May 22, 2018
CHARLOTTE, North Carolina—One of the FCC’s five commissioners said that he’s working to release enough midband spectrum over the next two years that providers could create a new, fully operational 5G network using the licenses.
Those comments, made here at the WIA’s Connect (X) show by Commissioner Michael O'Rielly, are noteworthy considering he is taking the lead at the agency in the industry’s ongoing CBRS proceeding. Wireless industry players are keen to see the FCC act on that proceeding because it will release up to 150 MHz of spectrum in the 3.5 GHz band for both licensed and unlicensed operations.
However, O'Rielly gave no indication about how and when the FCC might act on the CBRS issue. He said that geographic licensing sizes are the last sticking point in the proceeding—large wireless operators are pushing the FCC to issue 3.5 GHz licenses in larger geographic sizes, while others are urging the agency to issue smaller licenses—but he didn’t say how the agency might fall on the issue. O'Rielly also did not say when the FCC might issue final rules on the 3.5 GHz band, though many in the industry expect the agency to do so this summer.
Nonetheless, O'Rielly said that the CBRS band is just one of several that he hopes to release to the wireless industry in the next two years. He also pointed to the 3.45-3.55 GHz the NTIA may release, and the 3.7-4.2 GHz band, also known as the C band.
And O’Rielly hinted that another band that the FCC may investigate, the 4.9 GHz band, may free up additional spectrum because he said that public-safety users on that band currently only use 3% of the available 4.9 GHz licenses today.
“This commission is completely committed to this purpose” of freeing up spectrum, O’Rielly said, adding that the FCC is working to release both licensed and unlicensed spectrum; he specifically pointed to the agency’s work in 6 GHz and the 5.9 GHz bands in unlicensed. “It’s something we’re really working on.”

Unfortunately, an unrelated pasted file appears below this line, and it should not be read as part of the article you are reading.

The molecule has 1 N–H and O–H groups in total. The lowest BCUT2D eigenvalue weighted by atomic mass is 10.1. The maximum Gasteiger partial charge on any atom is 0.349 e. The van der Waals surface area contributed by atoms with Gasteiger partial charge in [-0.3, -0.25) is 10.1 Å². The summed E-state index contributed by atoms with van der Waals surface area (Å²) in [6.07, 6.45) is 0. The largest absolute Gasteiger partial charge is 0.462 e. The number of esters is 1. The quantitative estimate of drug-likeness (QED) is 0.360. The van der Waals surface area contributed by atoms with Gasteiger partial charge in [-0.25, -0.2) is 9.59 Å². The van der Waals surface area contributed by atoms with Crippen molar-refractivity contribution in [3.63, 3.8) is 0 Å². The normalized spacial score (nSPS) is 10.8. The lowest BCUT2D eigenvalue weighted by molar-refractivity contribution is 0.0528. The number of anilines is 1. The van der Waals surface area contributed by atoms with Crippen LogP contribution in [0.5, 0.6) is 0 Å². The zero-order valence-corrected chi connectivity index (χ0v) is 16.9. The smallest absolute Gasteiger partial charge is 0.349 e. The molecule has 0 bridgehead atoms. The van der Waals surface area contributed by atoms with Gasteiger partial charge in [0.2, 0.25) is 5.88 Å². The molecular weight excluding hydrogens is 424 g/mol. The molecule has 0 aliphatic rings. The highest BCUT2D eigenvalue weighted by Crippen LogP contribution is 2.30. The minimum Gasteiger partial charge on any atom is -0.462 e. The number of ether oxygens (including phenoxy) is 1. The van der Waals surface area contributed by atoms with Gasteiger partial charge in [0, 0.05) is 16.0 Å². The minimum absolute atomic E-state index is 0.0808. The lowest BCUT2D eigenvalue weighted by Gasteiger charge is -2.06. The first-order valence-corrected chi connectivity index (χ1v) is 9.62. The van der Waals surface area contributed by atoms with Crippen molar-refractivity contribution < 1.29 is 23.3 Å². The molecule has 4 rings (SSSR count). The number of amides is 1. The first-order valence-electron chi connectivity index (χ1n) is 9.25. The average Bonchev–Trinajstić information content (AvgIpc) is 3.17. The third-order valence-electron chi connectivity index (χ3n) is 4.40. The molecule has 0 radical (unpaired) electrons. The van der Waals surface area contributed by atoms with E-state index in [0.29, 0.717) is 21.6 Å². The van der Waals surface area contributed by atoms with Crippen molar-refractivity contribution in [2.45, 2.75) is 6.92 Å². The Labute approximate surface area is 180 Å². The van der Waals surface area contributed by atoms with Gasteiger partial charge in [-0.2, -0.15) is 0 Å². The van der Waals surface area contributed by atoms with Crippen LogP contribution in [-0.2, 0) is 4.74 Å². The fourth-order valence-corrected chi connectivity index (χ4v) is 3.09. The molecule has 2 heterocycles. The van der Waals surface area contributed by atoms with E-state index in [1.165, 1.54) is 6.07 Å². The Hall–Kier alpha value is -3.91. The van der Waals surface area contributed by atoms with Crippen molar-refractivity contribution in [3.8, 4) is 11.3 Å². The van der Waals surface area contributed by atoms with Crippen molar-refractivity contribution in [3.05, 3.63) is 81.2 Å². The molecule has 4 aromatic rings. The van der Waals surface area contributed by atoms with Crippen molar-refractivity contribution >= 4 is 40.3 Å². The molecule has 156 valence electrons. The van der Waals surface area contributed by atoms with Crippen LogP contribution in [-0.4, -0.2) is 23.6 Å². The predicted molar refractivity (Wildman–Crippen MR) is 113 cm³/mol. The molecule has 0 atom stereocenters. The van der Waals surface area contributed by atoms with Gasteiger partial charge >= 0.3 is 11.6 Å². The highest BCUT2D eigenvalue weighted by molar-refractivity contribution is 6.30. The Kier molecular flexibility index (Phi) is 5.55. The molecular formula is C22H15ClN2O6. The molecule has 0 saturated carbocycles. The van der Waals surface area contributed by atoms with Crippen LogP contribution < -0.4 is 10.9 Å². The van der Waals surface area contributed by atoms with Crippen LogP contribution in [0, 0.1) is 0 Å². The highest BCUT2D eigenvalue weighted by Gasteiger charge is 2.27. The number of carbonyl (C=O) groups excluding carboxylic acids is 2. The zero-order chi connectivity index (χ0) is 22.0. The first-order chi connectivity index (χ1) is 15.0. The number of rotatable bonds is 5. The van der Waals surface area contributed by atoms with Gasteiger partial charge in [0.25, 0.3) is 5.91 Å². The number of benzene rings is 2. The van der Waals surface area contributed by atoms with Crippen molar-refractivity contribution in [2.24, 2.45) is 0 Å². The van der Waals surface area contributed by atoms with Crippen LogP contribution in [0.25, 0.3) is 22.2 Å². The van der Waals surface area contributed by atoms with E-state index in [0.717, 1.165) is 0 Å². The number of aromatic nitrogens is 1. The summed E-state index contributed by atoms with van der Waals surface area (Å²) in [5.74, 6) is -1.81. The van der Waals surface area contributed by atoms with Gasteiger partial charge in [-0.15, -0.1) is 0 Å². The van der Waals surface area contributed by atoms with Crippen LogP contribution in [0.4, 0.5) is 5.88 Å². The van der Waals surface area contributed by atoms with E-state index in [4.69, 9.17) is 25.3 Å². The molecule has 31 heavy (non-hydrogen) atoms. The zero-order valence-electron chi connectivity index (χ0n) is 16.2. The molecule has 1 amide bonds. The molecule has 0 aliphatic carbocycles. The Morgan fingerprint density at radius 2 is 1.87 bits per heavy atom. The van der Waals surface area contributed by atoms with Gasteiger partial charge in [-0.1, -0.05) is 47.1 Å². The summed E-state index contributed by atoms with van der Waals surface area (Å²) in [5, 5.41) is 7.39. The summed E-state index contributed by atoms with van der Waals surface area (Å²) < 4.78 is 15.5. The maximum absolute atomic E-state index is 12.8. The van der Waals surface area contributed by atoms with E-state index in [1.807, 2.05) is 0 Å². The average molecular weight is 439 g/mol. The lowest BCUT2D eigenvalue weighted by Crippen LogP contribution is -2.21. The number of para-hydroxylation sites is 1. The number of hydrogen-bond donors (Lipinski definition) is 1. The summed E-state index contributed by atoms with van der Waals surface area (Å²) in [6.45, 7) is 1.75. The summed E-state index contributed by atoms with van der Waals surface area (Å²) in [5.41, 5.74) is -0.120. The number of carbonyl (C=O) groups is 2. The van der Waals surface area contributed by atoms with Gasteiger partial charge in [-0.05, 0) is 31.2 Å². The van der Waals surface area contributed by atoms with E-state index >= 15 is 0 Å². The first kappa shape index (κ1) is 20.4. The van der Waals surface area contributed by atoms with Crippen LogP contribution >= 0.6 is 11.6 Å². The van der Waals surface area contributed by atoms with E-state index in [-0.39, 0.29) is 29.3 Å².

The purpose, O’Rielly made clear, is to ensure that the United States can take a leading role in the global rollout of 5G wireless network technology. He said the issue is critical because some countries have taken an “industrial policy” toward the deployment of 5G. Though O’Rielly didn’t name China, that country’s government has moved to issue spectrum and deployment targets to China’s government-controlled telecom carriers and infrastructure vendors.
“There definitely, in my opinion, is a race” to 5G, O’Rielly said, adding that the United States is “well positioned” in the race.
Interestingly, O’Rielly said that, beyond releasing spectrum, the FCC will also look to smooth the deployment of 5G infrastructure, including small cells. Indeed, the FCC has already voted on rules geared toward removing or loosening rules around small cell rollouts.
Now, O’Rielly said, the FCC next plans to look at city and state rules that are hindering the rollout of small cells. Specifically, he said the agency would move against “bad actors”: cities and states that are seeking to charge wireless operators unreasonable fees to deploy small cells, or are moving too slowly on the topic. “We’ve tried the nice approach,” O’Rielly said. Now, “we’ll have to take the aggressive route, and I’m completely comfortable in doing so.”
And what will U.S. providers do with 5G equipment and spectrum? O’Rielly pointed to virtual reality and telehealth, but noted that “there are so many other possibilities that we don’t and can’t imagine now.”